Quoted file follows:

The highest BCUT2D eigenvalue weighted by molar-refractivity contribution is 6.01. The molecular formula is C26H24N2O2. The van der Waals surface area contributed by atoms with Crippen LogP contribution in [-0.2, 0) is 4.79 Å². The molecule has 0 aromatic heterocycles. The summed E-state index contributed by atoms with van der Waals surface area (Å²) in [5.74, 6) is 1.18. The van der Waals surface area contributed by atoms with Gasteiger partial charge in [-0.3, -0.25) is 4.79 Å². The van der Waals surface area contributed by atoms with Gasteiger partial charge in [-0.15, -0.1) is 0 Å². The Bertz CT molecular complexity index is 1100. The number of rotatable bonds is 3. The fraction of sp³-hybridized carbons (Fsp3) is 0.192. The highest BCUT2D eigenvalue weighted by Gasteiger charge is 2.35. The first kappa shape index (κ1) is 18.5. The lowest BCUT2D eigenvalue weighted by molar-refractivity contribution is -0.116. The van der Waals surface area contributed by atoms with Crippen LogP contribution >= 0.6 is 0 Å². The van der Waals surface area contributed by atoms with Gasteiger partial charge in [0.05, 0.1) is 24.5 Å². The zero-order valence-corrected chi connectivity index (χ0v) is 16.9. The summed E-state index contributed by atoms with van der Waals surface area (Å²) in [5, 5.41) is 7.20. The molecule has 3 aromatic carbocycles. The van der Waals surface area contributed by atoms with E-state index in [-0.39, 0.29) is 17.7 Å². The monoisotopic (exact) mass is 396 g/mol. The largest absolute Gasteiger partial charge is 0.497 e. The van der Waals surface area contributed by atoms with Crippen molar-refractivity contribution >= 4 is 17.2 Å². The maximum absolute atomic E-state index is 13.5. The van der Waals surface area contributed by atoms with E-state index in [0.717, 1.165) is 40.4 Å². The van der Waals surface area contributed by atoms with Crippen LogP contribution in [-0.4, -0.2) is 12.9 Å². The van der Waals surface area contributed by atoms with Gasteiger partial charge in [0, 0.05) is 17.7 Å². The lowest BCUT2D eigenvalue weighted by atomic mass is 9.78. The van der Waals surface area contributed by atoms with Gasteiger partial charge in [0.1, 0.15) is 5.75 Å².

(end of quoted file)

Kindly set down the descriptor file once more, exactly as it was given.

The highest BCUT2D eigenvalue weighted by molar-refractivity contribution is 6.01. The molecular formula is C26H24N2O2. The van der Waals surface area contributed by atoms with Crippen LogP contribution in [-0.2, 0) is 4.79 Å². The molecule has 0 aromatic heterocycles. The summed E-state index contributed by atoms with van der Waals surface area (Å²) in [5.74, 6) is 1.18. The van der Waals surface area contributed by atoms with Gasteiger partial charge in [-0.3, -0.25) is 4.79 Å². The van der Waals surface area contributed by atoms with Gasteiger partial charge in [-0.15, -0.1) is 0 Å². The Bertz CT molecular complexity index is 1100. The number of rotatable bonds is 3. The fraction of sp³-hybridized carbons (Fsp3) is 0.192. The highest BCUT2D eigenvalue weighted by Gasteiger charge is 2.35. The first kappa shape index (κ1) is 18.5. The lowest BCUT2D eigenvalue weighted by molar-refractivity contribution is -0.116. The van der Waals surface area contributed by atoms with Crippen LogP contribution >= 0.6 is 0 Å². The van der Waals surface area contributed by atoms with Gasteiger partial charge in [0.05, 0.1) is 24.5 Å². The zero-order valence-corrected chi connectivity index (χ0v) is 16.9. The summed E-state index contributed by atoms with van der Waals surface area (Å²) in [5, 5.41) is 7.20. The molecule has 3 aromatic carbocycles. The van der Waals surface area contributed by atoms with E-state index in [-0.39, 0.29) is 17.7 Å². The monoisotopic (exact) mass is 396 g/mol. The largest absolute Gasteiger partial charge is 0.497 e. The van der Waals surface area contributed by atoms with Crippen molar-refractivity contribution >= 4 is 17.2 Å². The maximum absolute atomic E-state index is 13.5. The van der Waals surface area contributed by atoms with E-state index in [0.717, 1.165) is 40.4 Å². The van der Waals surface area contributed by atoms with Crippen LogP contribution in [-0.4, -0.2) is 12.9 Å². The van der Waals surface area contributed by atoms with Gasteiger partial charge in [0, 0.05) is 17.7 Å². The lowest BCUT2D eigenvalue weighted by atomic mass is 9.78. The van der Waals surface area contributed by atoms with Gasteiger partial charge in [0.1, 0.15) is 5.75 Å².